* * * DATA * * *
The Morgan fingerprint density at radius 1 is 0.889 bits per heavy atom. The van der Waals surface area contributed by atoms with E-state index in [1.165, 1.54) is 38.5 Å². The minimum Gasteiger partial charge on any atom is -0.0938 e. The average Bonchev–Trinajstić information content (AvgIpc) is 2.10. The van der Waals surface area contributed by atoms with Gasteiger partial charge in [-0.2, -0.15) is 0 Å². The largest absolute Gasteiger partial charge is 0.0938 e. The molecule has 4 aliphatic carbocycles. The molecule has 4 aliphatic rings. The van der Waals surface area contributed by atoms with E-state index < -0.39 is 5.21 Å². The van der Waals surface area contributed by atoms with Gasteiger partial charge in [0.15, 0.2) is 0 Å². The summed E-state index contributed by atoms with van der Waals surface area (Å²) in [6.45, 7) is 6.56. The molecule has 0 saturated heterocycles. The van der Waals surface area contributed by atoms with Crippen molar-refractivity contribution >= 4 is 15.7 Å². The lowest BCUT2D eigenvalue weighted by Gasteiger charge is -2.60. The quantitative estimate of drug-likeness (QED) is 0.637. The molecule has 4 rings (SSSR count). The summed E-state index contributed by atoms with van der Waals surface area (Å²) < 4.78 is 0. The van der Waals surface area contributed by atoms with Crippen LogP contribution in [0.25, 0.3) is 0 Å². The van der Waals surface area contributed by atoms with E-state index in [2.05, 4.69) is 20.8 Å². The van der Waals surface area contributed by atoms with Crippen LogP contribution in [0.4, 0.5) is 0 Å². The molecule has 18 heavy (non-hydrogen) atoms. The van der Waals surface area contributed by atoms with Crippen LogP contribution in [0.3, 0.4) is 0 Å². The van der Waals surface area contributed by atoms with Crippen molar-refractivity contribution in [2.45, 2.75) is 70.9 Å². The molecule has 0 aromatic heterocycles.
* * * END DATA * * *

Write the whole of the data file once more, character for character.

The Morgan fingerprint density at radius 1 is 0.889 bits per heavy atom. The van der Waals surface area contributed by atoms with E-state index in [1.165, 1.54) is 38.5 Å². The minimum Gasteiger partial charge on any atom is -0.0938 e. The average Bonchev–Trinajstić information content (AvgIpc) is 2.10. The van der Waals surface area contributed by atoms with Gasteiger partial charge in [-0.2, -0.15) is 0 Å². The largest absolute Gasteiger partial charge is 0.0938 e. The molecule has 4 aliphatic carbocycles. The molecule has 4 aliphatic rings. The van der Waals surface area contributed by atoms with E-state index < -0.39 is 5.21 Å². The van der Waals surface area contributed by atoms with Gasteiger partial charge in [0.15, 0.2) is 0 Å². The summed E-state index contributed by atoms with van der Waals surface area (Å²) in [6.45, 7) is 6.56. The molecule has 0 saturated heterocycles. The van der Waals surface area contributed by atoms with Crippen molar-refractivity contribution >= 4 is 15.7 Å². The lowest BCUT2D eigenvalue weighted by Gasteiger charge is -2.60. The quantitative estimate of drug-likeness (QED) is 0.637. The molecule has 4 rings (SSSR count). The summed E-state index contributed by atoms with van der Waals surface area (Å²) < 4.78 is 0. The van der Waals surface area contributed by atoms with Crippen LogP contribution in [0.25, 0.3) is 0 Å². The van der Waals surface area contributed by atoms with E-state index in [2.05, 4.69) is 20.8 Å². The van der Waals surface area contributed by atoms with Crippen LogP contribution in [0.4, 0.5) is 0 Å². The molecule has 18 heavy (non-hydrogen) atoms. The van der Waals surface area contributed by atoms with Crippen LogP contribution in [0.3, 0.4) is 0 Å². The van der Waals surface area contributed by atoms with Crippen molar-refractivity contribution in [2.45, 2.75) is 70.9 Å². The molecule has 0 aromatic heterocycles.